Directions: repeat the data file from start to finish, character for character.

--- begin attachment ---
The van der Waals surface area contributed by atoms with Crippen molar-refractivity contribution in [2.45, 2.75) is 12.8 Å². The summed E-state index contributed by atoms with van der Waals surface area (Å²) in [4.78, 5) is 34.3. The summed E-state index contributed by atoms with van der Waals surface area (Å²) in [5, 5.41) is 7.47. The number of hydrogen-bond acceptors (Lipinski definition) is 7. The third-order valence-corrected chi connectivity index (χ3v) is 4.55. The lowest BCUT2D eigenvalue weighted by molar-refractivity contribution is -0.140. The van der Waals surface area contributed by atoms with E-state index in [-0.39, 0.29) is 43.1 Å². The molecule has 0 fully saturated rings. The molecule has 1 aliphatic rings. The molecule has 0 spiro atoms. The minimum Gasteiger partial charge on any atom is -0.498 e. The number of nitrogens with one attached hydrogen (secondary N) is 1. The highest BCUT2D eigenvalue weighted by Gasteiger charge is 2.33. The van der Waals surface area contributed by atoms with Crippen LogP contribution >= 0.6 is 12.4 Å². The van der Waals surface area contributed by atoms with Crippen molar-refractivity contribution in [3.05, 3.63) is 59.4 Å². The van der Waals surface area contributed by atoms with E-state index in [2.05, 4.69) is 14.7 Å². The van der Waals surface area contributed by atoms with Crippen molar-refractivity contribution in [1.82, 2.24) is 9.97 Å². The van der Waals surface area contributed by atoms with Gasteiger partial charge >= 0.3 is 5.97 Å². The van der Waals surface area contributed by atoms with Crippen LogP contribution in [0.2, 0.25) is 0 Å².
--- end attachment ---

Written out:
The van der Waals surface area contributed by atoms with Crippen molar-refractivity contribution in [2.45, 2.75) is 12.8 Å². The summed E-state index contributed by atoms with van der Waals surface area (Å²) in [4.78, 5) is 34.3. The summed E-state index contributed by atoms with van der Waals surface area (Å²) in [5, 5.41) is 7.47. The number of hydrogen-bond acceptors (Lipinski definition) is 7. The third-order valence-corrected chi connectivity index (χ3v) is 4.55. The lowest BCUT2D eigenvalue weighted by molar-refractivity contribution is -0.140. The van der Waals surface area contributed by atoms with E-state index in [-0.39, 0.29) is 43.1 Å². The molecule has 0 fully saturated rings. The molecule has 1 aliphatic rings. The molecule has 0 spiro atoms. The minimum Gasteiger partial charge on any atom is -0.498 e. The number of nitrogens with one attached hydrogen (secondary N) is 1. The highest BCUT2D eigenvalue weighted by Gasteiger charge is 2.33. The van der Waals surface area contributed by atoms with Crippen LogP contribution >= 0.6 is 12.4 Å². The van der Waals surface area contributed by atoms with Crippen molar-refractivity contribution in [3.05, 3.63) is 59.4 Å². The van der Waals surface area contributed by atoms with E-state index in [2.05, 4.69) is 14.7 Å². The van der Waals surface area contributed by atoms with Crippen molar-refractivity contribution in [1.82, 2.24) is 9.97 Å². The van der Waals surface area contributed by atoms with Gasteiger partial charge >= 0.3 is 5.97 Å². The van der Waals surface area contributed by atoms with Crippen LogP contribution in [0.2, 0.25) is 0 Å².